5 Tips for Finding a Mechanic You Can Trust

Easy ideas to find a trustworthy mechanic

By Greg Lehman Wheels.ca

Feb 9, 2015 4 min. read

Article was updated 9 years ago

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If you’re not lucky enough to be related to a mechanic, it might seem like a daunting task to find one you can trust. Many people—myself included—don’t have the in depth automotive knowledge necessary to fix a car on their own. This makes finding a reliable and trustworthy mechanic even more important. You’ll want to find someone who has your best interests in mind and won’t try to make a quick buck off your lack of expertise.
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My dad was a mechanic, so for me, finding reliable advice and honest quotes was—and still is—rather easy. I talked to my dad and polled a few friends on social media to ask for their advice on finding a trustworthy mechanic. Here’s a short list of things you can try to help you find a good mechanic and to developing a long relationship with.

1. Ask Friends

Post a question on Facebook and ask people you know, who they use. People are very willing to help and often times you’ll start to find a trend in the names being repeatedly recommended.

Ask around at a family party or when you’re out with friends. A referral from someone you trust is worth 1000 marketing campaigns saying they are the ‘Best Shop in Town’. It’s sometimes hard to know who to trust, but at least your friends can give their honest opinion.

2. Online Research

In addition to polling your friends, do some online research before you visit a mechanic’s shop. You can visit sites like Yelp, the Better Business Bureau (http://www.bbb.org/), Google and even their Facebook page to get an idea on how other people rate their business>


It’s important to take online reviews with a grain of salt. Take into consideration who is leaving negative reviews and what they are complaining about. How the business responds to complaints is also a good indicator of the way they will treat you. Not everyone is going to be perfect, but it’s how they attempt to make it better that counts.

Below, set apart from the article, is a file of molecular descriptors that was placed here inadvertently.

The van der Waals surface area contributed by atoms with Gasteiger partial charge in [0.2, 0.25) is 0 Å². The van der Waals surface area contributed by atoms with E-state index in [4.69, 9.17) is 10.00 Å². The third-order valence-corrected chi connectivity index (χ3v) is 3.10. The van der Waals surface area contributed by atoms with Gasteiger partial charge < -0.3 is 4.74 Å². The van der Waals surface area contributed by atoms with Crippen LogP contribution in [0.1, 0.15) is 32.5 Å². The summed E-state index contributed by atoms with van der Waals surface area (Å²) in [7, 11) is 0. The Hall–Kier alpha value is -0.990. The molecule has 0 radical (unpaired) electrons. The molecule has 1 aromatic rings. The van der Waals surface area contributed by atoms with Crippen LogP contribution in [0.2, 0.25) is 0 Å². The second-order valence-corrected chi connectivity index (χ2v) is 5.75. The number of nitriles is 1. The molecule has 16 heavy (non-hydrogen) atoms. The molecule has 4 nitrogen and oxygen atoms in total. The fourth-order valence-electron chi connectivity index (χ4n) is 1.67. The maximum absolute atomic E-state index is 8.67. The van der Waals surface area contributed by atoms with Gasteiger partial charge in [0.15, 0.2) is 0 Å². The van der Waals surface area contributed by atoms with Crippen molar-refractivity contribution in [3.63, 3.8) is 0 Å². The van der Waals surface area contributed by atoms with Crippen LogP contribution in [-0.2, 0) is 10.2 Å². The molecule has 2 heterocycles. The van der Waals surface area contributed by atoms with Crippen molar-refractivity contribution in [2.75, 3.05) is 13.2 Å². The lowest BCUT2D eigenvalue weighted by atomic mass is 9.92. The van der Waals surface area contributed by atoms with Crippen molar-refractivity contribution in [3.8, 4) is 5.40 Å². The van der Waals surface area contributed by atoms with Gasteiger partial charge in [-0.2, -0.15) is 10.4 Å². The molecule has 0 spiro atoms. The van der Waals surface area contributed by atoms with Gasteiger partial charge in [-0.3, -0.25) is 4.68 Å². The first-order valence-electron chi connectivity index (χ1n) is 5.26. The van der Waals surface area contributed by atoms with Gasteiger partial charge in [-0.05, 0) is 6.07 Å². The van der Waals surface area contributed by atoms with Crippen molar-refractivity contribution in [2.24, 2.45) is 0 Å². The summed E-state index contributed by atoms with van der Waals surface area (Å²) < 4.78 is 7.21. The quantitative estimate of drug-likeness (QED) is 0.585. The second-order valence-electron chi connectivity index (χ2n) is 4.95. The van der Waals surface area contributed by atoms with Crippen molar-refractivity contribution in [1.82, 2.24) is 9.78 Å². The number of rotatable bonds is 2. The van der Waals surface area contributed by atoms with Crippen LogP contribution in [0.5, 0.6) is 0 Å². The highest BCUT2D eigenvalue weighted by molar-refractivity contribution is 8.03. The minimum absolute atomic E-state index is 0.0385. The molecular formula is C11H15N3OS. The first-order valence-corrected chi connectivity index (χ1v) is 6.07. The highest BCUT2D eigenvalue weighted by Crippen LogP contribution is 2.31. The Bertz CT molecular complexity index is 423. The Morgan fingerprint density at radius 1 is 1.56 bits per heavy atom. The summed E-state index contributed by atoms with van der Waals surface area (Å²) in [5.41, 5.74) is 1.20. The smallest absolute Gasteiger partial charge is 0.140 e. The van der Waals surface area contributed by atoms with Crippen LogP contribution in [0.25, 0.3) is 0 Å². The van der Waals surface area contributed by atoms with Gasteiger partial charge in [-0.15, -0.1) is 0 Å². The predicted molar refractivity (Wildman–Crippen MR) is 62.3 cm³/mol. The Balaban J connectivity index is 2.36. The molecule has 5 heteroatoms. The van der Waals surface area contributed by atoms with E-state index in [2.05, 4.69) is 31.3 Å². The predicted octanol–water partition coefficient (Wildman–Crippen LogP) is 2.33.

3. Visit In Person

For me, it’s not just about price; it’s also about customer experience. I want to be treated like a valued customer and work with someone who respects me. I want someone who will teach me instead of talk down to me. I also like to feel like I have options and don’t like being pressured.

Decide what’s most important to you before you go in. Think about things like hours of operation, distance from your home/work and how friendly they are. Trust your gut and be sure to listen to that voice in your head.

4. Don’t Wait Until You Need a Mechanic

Don’t wait until your vehicle breaks down before you start to build a relationship with your mechanic. Do your research ahead of time and find someone that you trust before you need them.
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My dad always made it regular practice to point out things that could be done to prevent trouble down the road. As Benjamin Franklin said, “an ounce of prevention is worth a pound of cure” and it’s never truer than with your car. A good mechanic should point out things that could be fixed today or should be taken care of shortly to avoid more costly repairs in the future. You might find a cheaper place that gets you in an out quickly, but that may come at a bigger price down the road.

5. How Long Have They Been in Business?

Look at how long they’ve been in business. Maybe you’re new to town and don’t really know anyone yet. Maybe they don’t have a Yelp page, they aren’t on social media and (gasp) don’t even have a website.

Businesses might get ahead by being dishonest in the short term, but that’s not a lasting strategy in any industry. If you’re in a new city and don’t have many friends yet, try asking people who own local businesses who they would recommend.

I think the best thing to keep in mind is to be prepared. Do your research and ask around before you’re stuck in a panic and in a grind for repairs. With someone lined up, you can feel a little better when your engine sputters and you don’t have to look for the closest or quickest guy in town.

What other advice would you add to this list? What criteria are most important to you? How did you find your mechanic.
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